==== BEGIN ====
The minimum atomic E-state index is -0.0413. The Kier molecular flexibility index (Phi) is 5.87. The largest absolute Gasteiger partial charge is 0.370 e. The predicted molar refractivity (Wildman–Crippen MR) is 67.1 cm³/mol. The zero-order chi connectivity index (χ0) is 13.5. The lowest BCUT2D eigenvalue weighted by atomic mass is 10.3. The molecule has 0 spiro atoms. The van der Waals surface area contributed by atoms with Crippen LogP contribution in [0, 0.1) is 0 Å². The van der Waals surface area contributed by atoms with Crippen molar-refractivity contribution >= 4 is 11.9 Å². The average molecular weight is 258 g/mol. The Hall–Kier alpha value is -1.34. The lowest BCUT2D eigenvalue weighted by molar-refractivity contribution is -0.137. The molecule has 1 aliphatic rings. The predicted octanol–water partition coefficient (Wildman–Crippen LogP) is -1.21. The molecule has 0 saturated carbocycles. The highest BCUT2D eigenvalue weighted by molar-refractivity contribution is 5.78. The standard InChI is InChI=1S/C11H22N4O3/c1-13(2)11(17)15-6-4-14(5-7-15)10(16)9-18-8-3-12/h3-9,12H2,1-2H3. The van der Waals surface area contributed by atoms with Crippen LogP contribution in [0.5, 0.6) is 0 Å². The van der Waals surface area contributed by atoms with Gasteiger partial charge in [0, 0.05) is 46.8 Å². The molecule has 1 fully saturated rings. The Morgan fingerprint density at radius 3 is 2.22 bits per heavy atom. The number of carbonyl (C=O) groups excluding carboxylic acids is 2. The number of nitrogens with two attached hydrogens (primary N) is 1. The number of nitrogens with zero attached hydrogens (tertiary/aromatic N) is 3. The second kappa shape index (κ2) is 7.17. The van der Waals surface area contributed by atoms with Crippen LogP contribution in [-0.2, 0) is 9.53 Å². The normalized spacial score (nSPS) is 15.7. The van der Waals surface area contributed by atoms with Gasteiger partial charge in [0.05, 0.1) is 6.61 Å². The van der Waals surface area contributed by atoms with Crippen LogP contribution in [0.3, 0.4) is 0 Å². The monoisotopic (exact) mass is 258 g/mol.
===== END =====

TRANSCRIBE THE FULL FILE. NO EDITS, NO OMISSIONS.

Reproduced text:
The minimum atomic E-state index is -0.0413. The Kier molecular flexibility index (Phi) is 5.87. The largest absolute Gasteiger partial charge is 0.370 e. The predicted molar refractivity (Wildman–Crippen MR) is 67.1 cm³/mol. The zero-order chi connectivity index (χ0) is 13.5. The lowest BCUT2D eigenvalue weighted by atomic mass is 10.3. The molecule has 0 spiro atoms. The van der Waals surface area contributed by atoms with Crippen LogP contribution in [0, 0.1) is 0 Å². The van der Waals surface area contributed by atoms with Crippen molar-refractivity contribution >= 4 is 11.9 Å². The average molecular weight is 258 g/mol. The Hall–Kier alpha value is -1.34. The lowest BCUT2D eigenvalue weighted by molar-refractivity contribution is -0.137. The molecule has 1 aliphatic rings. The predicted octanol–water partition coefficient (Wildman–Crippen LogP) is -1.21. The molecule has 0 saturated carbocycles. The highest BCUT2D eigenvalue weighted by molar-refractivity contribution is 5.78. The standard InChI is InChI=1S/C11H22N4O3/c1-13(2)11(17)15-6-4-14(5-7-15)10(16)9-18-8-3-12/h3-9,12H2,1-2H3. The van der Waals surface area contributed by atoms with Crippen LogP contribution in [0.5, 0.6) is 0 Å². The van der Waals surface area contributed by atoms with Gasteiger partial charge in [0, 0.05) is 46.8 Å². The molecule has 1 fully saturated rings. The Morgan fingerprint density at radius 3 is 2.22 bits per heavy atom. The number of carbonyl (C=O) groups excluding carboxylic acids is 2. The number of nitrogens with two attached hydrogens (primary N) is 1. The number of nitrogens with zero attached hydrogens (tertiary/aromatic N) is 3. The second kappa shape index (κ2) is 7.17. The van der Waals surface area contributed by atoms with Crippen LogP contribution in [-0.2, 0) is 9.53 Å². The normalized spacial score (nSPS) is 15.7. The van der Waals surface area contributed by atoms with Gasteiger partial charge in [0.05, 0.1) is 6.61 Å². The van der Waals surface area contributed by atoms with Crippen LogP contribution in [0.3, 0.4) is 0 Å². The monoisotopic (exact) mass is 258 g/mol.